By Cam Lucadou-Wells
A manager who amassed more than $320,000 while illegally employing migrant workers at an asparagus and broccolini farm in Kooweerup has been jailed.
Sarith Kit, 48, of Keysborough, pleaded guilty at the Victorian County Court to recklessly employing “unlawful citizens” and lawful citizens whose visas didn’t permit them to work.
Kit also pleaded guilty to recklessly dealing with more than $100,000 worth of proceeds of crime.
In joint raids on 2 December 2016, officers from Australian Border Force and Australian Federal Police identified 89 illegal workers at Vizzarri Farm.
They later discovered an “illegal employment scheme” dating back to 2015.
The workers in the farm’s packing sheds reported directly to Kit, who reported to the farm’s managing director Giuseppe Vizzarri.
As part of the scheme, the illegal casual workers were employed by word of mouth and never asked if they were lawfully permitted to work.
Kit told federal police that he did not have the right to check workers’ visa status.
“They say they are Australian citizens,” he allegedly told them.
According to tendered statements, an Indonesian worker arrived on a holiday visa with a plan to work in Australia. Others got work through word of mouth from friends.
They were purportedly supplied to Vizzarri under false contracts and invoices issued to two labour hire companies.
Vizzarri transferred money to the companies’ accounts. Cash was later withdrawn from the companies – who were paid commissions – and handed to Kit.
Kit – who also took a commission – calculated and divvied up the cash into workers’ pay envelopes at his home.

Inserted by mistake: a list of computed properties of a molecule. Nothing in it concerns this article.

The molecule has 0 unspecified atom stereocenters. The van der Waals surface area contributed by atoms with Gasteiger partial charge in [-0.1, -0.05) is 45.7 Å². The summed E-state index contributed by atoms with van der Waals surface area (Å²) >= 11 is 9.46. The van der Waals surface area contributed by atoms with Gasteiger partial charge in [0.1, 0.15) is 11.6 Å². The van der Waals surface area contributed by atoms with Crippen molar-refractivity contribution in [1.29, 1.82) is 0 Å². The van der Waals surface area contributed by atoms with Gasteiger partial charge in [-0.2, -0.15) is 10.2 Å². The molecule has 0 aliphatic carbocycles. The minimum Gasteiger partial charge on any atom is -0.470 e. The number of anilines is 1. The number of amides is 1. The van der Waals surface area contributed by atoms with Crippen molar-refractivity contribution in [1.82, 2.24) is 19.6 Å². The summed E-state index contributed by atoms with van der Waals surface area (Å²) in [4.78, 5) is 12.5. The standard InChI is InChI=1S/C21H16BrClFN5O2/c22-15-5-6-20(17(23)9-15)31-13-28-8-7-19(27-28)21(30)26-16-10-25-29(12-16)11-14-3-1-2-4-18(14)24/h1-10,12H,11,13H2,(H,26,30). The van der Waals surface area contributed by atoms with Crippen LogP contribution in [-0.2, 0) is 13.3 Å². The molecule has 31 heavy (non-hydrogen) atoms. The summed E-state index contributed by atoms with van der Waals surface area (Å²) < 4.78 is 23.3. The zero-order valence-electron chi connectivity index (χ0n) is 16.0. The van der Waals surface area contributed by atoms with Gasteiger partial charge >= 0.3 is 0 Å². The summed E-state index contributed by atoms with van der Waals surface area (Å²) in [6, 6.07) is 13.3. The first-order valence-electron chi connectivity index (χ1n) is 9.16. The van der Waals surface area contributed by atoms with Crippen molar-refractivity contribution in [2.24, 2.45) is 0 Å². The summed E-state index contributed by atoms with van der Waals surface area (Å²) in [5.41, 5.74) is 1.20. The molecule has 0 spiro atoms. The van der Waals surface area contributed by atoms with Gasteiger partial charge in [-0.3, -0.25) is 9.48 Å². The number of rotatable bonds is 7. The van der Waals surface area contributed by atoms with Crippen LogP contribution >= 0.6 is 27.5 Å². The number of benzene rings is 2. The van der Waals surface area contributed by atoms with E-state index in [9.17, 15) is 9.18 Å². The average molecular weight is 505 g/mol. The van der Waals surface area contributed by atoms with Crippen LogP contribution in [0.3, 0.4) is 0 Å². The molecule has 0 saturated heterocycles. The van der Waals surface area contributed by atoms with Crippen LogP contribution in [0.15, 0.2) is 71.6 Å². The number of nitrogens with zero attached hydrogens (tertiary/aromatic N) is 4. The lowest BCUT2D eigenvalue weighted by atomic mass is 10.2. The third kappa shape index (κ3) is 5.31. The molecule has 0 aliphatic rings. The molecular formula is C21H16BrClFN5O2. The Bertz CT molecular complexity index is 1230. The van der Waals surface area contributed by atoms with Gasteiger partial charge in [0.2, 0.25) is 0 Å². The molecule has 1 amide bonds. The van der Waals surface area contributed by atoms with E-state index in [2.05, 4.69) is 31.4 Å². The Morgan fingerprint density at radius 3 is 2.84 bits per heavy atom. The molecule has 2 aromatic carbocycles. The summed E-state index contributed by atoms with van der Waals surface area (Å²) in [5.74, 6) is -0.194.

He was not accused of exploiting the workers, who allegedly blew the whistle for being paid below the casual award rate.
Police seized more than $400,000 cash from Kit’s home. Kit pleaded guilty to $323,940 being proceeds of crime.
Kit’s “integral” role amassed “substantial” money, sentencing judge Gregory Lyon said on 12 April.
He was aware of a “substantial risk” that the workers were employed illegally, and unjustifiably took the risk, Judge Lyon said.
“Your role was more than a mere courier,” Judge Lyon said.
“The message must be sent that in dealing with or amassing the sums of money from criminal activities cannot be tolerated and will be usually met with a period of imprisonment.”
In mitigation, Judge Lyon noted Kit’s absence of prior convictions, case delays, loss of his 21-year job at the farm, guilty plea and good rehabilitation prospects.
Judge Lyon fined Kit $40,000, with the forfeiture of the seized $323,000 for the Migrant Act offences.
Kit was jailed for up to 14 months for the proceeds of crime charge.
He must serve five months in custody, followed by a nine-month good behaviour bond – otherwise known as a recognizance release order.